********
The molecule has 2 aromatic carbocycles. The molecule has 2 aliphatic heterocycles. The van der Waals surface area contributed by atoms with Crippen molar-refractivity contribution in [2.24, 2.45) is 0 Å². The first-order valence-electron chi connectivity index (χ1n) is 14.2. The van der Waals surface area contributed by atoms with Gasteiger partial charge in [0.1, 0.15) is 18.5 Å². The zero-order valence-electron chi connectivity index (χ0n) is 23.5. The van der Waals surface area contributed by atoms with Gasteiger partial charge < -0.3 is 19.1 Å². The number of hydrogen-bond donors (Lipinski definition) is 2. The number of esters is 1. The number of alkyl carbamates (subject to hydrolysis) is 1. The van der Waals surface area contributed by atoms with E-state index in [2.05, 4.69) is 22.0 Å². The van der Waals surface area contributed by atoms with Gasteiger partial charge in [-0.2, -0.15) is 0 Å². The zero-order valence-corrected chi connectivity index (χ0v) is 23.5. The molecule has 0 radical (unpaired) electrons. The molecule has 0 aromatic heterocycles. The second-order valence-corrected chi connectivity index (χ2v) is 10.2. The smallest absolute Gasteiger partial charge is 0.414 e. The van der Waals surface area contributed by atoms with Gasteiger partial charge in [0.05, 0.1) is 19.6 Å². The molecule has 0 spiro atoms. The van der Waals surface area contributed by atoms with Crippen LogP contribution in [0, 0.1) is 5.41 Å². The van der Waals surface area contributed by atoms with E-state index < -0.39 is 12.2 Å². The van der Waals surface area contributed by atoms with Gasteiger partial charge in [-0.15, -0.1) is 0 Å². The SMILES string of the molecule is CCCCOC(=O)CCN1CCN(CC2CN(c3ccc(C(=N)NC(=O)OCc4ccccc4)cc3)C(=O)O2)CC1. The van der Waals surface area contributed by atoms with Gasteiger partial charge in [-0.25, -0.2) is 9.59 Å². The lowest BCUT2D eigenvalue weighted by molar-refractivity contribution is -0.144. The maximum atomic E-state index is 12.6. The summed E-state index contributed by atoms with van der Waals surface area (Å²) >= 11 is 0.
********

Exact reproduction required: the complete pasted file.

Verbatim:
The molecule has 2 aromatic carbocycles. The molecule has 2 aliphatic heterocycles. The van der Waals surface area contributed by atoms with Crippen molar-refractivity contribution in [2.24, 2.45) is 0 Å². The first-order valence-electron chi connectivity index (χ1n) is 14.2. The van der Waals surface area contributed by atoms with Gasteiger partial charge in [0.1, 0.15) is 18.5 Å². The zero-order valence-electron chi connectivity index (χ0n) is 23.5. The van der Waals surface area contributed by atoms with Gasteiger partial charge < -0.3 is 19.1 Å². The number of hydrogen-bond donors (Lipinski definition) is 2. The number of esters is 1. The number of alkyl carbamates (subject to hydrolysis) is 1. The van der Waals surface area contributed by atoms with E-state index in [2.05, 4.69) is 22.0 Å². The van der Waals surface area contributed by atoms with Gasteiger partial charge in [-0.2, -0.15) is 0 Å². The zero-order valence-corrected chi connectivity index (χ0v) is 23.5. The molecule has 0 radical (unpaired) electrons. The molecule has 0 aromatic heterocycles. The second-order valence-corrected chi connectivity index (χ2v) is 10.2. The smallest absolute Gasteiger partial charge is 0.414 e. The van der Waals surface area contributed by atoms with Gasteiger partial charge in [0.05, 0.1) is 19.6 Å². The molecule has 0 spiro atoms. The van der Waals surface area contributed by atoms with Crippen LogP contribution in [0, 0.1) is 5.41 Å². The van der Waals surface area contributed by atoms with E-state index < -0.39 is 12.2 Å². The van der Waals surface area contributed by atoms with Gasteiger partial charge in [-0.15, -0.1) is 0 Å². The SMILES string of the molecule is CCCCOC(=O)CCN1CCN(CC2CN(c3ccc(C(=N)NC(=O)OCc4ccccc4)cc3)C(=O)O2)CC1. The van der Waals surface area contributed by atoms with Gasteiger partial charge in [-0.25, -0.2) is 9.59 Å². The lowest BCUT2D eigenvalue weighted by molar-refractivity contribution is -0.144. The maximum atomic E-state index is 12.6. The summed E-state index contributed by atoms with van der Waals surface area (Å²) >= 11 is 0.